CINCINNATI — The parents of the 6-year-old boy who ran the entire Flying Pig Marathon spoke about the backlash they've been facing from people across the nation.
Rainier Crawford, 6, crossed the finish line in 8 hours and 35 minutes along with his two parents and five siblings, ages 11-20.
The backlash started when social media posts surfaced from the race.
“This is the first marathon our entire family has run together," said father Ben Crawford in an Instagram post. "Our five older kids waited for over an hour at mile 25 and after 8 hours and 35 minutes we all crossed the finish line together.”
According to his father's post, Rainier was physically struggling, crying and wanted to sit down.
The family did not respond to WCPO but the entire family, including Rainier, appeared for an interview with Good Morning America Friday. According to parents Kami and Ben Crawford, running the marathon was each child's individual decision and no one was forced to do anything they didn't want to do.
"We really care about our kid's emotional and physical health and we would never want to do anything that would harm them," mother Kami Crawford said.
Ben said the reaction online has been really scary.
"I think people have a really hard time imagining a world where a 6-year-old would choose to run a race instead of just being forced," Ben said, "people are afraid of what they don't know."
Both parents agreed that all their children, including Rainier, got the support they needed.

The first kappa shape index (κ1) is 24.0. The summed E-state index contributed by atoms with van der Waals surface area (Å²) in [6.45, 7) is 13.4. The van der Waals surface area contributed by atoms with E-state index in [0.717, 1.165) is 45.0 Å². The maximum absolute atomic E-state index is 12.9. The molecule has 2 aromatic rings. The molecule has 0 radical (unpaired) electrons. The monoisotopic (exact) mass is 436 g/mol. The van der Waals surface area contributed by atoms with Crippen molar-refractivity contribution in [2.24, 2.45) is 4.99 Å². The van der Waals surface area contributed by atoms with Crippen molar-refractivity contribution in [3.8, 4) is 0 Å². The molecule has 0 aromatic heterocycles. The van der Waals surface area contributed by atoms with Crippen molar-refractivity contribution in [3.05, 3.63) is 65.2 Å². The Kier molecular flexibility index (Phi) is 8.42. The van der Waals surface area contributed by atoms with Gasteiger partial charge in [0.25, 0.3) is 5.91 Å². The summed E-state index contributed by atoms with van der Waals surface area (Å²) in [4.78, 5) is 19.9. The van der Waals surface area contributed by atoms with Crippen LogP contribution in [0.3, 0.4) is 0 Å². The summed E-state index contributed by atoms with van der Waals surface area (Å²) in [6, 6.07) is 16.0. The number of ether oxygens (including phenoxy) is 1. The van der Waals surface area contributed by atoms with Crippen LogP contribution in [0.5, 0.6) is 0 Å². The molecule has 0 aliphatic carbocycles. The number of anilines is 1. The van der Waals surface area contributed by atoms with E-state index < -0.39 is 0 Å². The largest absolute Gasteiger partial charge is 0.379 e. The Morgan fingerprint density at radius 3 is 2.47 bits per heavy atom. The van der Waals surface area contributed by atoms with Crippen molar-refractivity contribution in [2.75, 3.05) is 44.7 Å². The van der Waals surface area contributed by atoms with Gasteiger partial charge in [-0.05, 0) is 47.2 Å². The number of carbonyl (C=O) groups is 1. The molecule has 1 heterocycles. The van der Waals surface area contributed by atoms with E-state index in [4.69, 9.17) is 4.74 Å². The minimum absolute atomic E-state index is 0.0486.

"I have watched him grow and I've talked to him and made sure this is actually something he really wants to do and then made sure that he had all the support he needs and that he could quit anytime," Kami said. "I never wanted him to feel like he has to do this."
Two-time Olympic long-distance runner Kara Goucher was one of the many who criticized the family. "A 6-year-old who is struggling physically does not realize they have the right to stop and should."
In the GMA interview, Rainier was asked about his training process.
"We run to the Purple People bridge and then we do a time rating and then when I am done with that I get a candy," Rainier said. "Some of the training was, like, hard but I falled sometimes but sometimes when I did run it was, like, normal."
Other kids in the family ran the race in previous years, but unofficially. The age limit for the race is technically 18. Ben said the director of the race, Iris Bush, helped them all officially register this year. He said Bush told them not to worry about a doctor's visit because they seemed prepared.
Iris Simpson Bush, a spokesperson for the Flying Pig Marathon, declined to talk on camera or answer any questions but issued an open letter:
The Flying Pig Marathon takes the safety and security of all participants very seriously.
We receive numerous requests for special accommodations each year and carefully evaluate each. Our goal is to provide a positive race experience for all participants while supporting them along the course. The Flying Pig Marathon was founded on the ideal of hosting a world-class road race experience and we will always strive to do so.
Please allow me to share the reasons for the decision to allow a minor to participate in this year's race.
This decision was not made lightly. The father was determined to do the race with his young child regardless. They had done it as bandits, in prior years, before we had any knowledge of it and we knew he was likely to do so again.
The intent was to try to offer protection and support if they were on our course (Medical, Fluid and Replenishment).
Our decision was intended for some amount of safety and protection for the child. The family finished the race after the formal closure of the course.
I assume full responsibility for the decision and accept that it was not the best course of action. Our requirement of 18+ for participation in the marathon will be strictly observed moving forward.
Iris said The Flying Pig will strictly enforce the age limit for runners going forward.